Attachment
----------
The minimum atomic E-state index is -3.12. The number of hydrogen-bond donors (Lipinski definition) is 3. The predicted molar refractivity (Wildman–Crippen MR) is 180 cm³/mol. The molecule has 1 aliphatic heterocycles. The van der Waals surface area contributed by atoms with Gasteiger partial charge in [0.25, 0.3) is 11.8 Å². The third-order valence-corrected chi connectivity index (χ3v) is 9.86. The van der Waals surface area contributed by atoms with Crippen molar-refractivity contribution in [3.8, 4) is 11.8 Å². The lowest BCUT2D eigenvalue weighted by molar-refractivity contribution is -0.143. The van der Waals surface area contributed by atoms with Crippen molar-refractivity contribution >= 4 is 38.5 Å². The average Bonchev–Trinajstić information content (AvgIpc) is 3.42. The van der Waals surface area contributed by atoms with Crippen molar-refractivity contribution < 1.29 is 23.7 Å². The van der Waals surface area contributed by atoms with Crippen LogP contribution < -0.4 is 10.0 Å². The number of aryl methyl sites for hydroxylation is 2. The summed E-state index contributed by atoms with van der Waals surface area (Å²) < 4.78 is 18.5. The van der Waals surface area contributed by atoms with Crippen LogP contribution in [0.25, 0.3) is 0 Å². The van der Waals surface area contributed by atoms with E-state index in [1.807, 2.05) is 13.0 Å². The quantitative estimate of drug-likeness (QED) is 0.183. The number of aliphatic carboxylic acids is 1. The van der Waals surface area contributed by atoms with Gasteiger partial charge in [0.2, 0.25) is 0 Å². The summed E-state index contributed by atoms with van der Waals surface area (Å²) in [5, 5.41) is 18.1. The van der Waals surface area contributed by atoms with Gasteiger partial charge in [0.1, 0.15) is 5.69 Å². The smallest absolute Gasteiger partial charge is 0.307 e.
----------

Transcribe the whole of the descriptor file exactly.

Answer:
The minimum atomic E-state index is -3.12. The number of hydrogen-bond donors (Lipinski definition) is 3. The predicted molar refractivity (Wildman–Crippen MR) is 180 cm³/mol. The molecule has 1 aliphatic heterocycles. The van der Waals surface area contributed by atoms with Gasteiger partial charge in [0.25, 0.3) is 11.8 Å². The third-order valence-corrected chi connectivity index (χ3v) is 9.86. The van der Waals surface area contributed by atoms with Crippen molar-refractivity contribution in [3.8, 4) is 11.8 Å². The lowest BCUT2D eigenvalue weighted by molar-refractivity contribution is -0.143. The van der Waals surface area contributed by atoms with Crippen molar-refractivity contribution >= 4 is 38.5 Å². The average Bonchev–Trinajstić information content (AvgIpc) is 3.42. The van der Waals surface area contributed by atoms with Crippen molar-refractivity contribution < 1.29 is 23.7 Å². The van der Waals surface area contributed by atoms with Crippen LogP contribution < -0.4 is 10.0 Å². The number of aryl methyl sites for hydroxylation is 2. The summed E-state index contributed by atoms with van der Waals surface area (Å²) < 4.78 is 18.5. The van der Waals surface area contributed by atoms with Crippen LogP contribution in [0.25, 0.3) is 0 Å². The van der Waals surface area contributed by atoms with E-state index in [1.807, 2.05) is 13.0 Å². The quantitative estimate of drug-likeness (QED) is 0.183. The number of aliphatic carboxylic acids is 1. The van der Waals surface area contributed by atoms with Gasteiger partial charge in [0.2, 0.25) is 0 Å². The summed E-state index contributed by atoms with van der Waals surface area (Å²) in [5, 5.41) is 18.1. The van der Waals surface area contributed by atoms with Gasteiger partial charge in [0.1, 0.15) is 5.69 Å². The smallest absolute Gasteiger partial charge is 0.307 e.